Readers often ask me why this blog is called “The Upsizers.”*
I’m still not entirely sure what possessed us to do this, but there we were in North Stamford, CT, in a circa 1957 ranch that didn’t even have so much as municipal garbage pick-up or government-provided water.
We’ve been here four years now, and we haven’t screwed anything up (too much), although we still have no idea where our well is. The water, however, keeps coming, so I guess that’s a good thing.
It’s where the water is going that’s causing a problem right now.
I was walking our puppy Riley one day when we came upon an odd-shaped puddle in the back corner of our property. It contained some sort of grayish, viscous fluid.
Anytime you see the word “viscous,” you know you’re about to read about something nauseating. The word “viscous” itself is nauseating. In fact, it is my opinion that, as a word, “viscous” is more nauseating than “nauseating.” Which is a bit strange, since “viscous” rhymes with “discus” and it doesn’t make me queasy to watch the Summer Olympics on TV unless I take a gamble on the cheese that’s past its “use-by” date to make the nachos I wolf down while viewing perfect specimens of human musculature hurl a 4 1/2 pound frisbee farther than I can throw an actual frisbee.
But I digress.
When Riley and I discovered the viscous puddle, I told Barbara about it, and she knew exactly who to call.
Now if you go all the way back to Entry #5 of this blog (it’s called “Ewww!”), you’ll read about what happened soon after we moved in, when I spied someone digging outside my home office window, and then opening a hatch, and then sticking in a hose. I wrote:
“I cannot, from my office, see where the hose is going, but I sincerely hope it leads to some vehicle that will then leave, carrying the hatch contents with it. I am certainly not planning to go outside my house to check. Let me just say that I’ve managed to live 57 years without having to know where exactly my, uh, stuff goes, and I’m deeply sorry that I have to know now.”
Anyway, four years later I find myself standing next to the poor gentleman whose job it is to remove my family’s stuff, and I’m showing him our viscous puddle. He doesn’t seem nauseated, but I guess he has a pretty high threshold.
“Looks like your trench is full,” he says. I didn’t even know we had any trenches. I look around to see if there are any World War I soldiers peering out of the ground. “I’ll have Charley call you,” he continues.
I don’t even ask who Charley is. I assume he is someone higher up the septic ladder than this guy, but I’m almost positive that if you have a career in the septic industry, you want to be as high up the ladder as you can possibly get.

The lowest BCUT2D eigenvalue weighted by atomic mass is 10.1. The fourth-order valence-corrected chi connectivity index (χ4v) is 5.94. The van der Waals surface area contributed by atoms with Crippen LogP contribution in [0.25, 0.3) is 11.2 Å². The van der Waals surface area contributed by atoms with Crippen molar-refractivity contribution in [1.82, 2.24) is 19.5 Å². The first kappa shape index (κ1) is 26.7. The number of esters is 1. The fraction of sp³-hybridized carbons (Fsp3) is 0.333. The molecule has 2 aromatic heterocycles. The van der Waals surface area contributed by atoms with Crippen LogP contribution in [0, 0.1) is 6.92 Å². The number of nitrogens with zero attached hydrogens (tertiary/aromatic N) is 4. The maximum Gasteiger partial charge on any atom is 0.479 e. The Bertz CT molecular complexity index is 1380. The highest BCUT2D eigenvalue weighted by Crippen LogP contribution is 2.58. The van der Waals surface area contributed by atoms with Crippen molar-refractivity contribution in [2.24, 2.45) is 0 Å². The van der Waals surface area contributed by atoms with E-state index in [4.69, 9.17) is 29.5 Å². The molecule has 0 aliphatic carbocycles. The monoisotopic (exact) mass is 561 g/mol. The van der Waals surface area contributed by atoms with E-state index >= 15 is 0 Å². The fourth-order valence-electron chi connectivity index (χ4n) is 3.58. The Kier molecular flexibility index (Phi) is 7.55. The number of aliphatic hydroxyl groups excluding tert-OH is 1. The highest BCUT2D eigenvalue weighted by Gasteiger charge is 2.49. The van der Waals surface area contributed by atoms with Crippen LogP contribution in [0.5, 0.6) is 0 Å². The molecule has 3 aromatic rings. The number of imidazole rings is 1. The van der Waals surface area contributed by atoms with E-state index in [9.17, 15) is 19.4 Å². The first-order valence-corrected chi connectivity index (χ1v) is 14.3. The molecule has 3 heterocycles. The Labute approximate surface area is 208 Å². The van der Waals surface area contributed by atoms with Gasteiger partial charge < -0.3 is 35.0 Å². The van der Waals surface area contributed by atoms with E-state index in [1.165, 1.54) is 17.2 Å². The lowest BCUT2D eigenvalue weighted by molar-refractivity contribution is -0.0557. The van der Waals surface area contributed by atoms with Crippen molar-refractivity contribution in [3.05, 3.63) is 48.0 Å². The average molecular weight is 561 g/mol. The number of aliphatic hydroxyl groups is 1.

Charley calls later the same day and starts asking me all kinds of personal questions. How many people in the house? Children or adults? Does the toilet keep running after you flush? Then he says, “I don’t know how much you know about septic…”
Let me interrupt you there, Charley. I know nothing about septic. Nobody knows anything about septic unless they absolutely have to. And I know even less than most people, because, until we inexplicably moved to a friggin’ house, all our stuff went to wherever the hell the town of Irvington, NY sent it, possibly to the neighboring town of Dobbs Ferry, NY.
I don’t say all that, of course, because you never want to make your septic-sucking professional angry with you. I mean, he could point that hose anywhere! Charley correctly assumes from my silence that I am septically-impaired. “Well, you’ve got these leeching pits…” he begins.
“You mean trenches?” I ask. “Trenches” sounds much less disgusting.
“Yeah. Leeching pits.” Okay–“leeching pits” it is. “The leeching pits filter all your liquid waste into the ground. That’s your flushes, your shower water, and so on. Do you take a lot of showers?”
I don’t hear this question because I’m busy wondering where the ground is that the liquid waste is filtering into. You might remember I mentioned that we have no idea where our well is.
“So, your leeching pits are full,” he concludes.
“What do we do about that?” I ask, keeping in mind a discovery I’ve made since we moved here, which is you can’t do anything about anything in a house for under $5,000.
By “we,” of course, I mean him, because I’d be more likely to take up carpentry than deal personally with something called a leeching pit, particularly a full one, and, let me tell you, I am not at all likely to take up carpentry, since I can’t even put together an IKEA parsons table without having it end up looking more like a ramp.
“Well, we just cleaned it out,” Charley replies. “So let’s wait and see if it happens again. Could be your system has outlived its usefulness.”
Could be so has the house.
See you soon.
*If, by “often,” we mean “never.”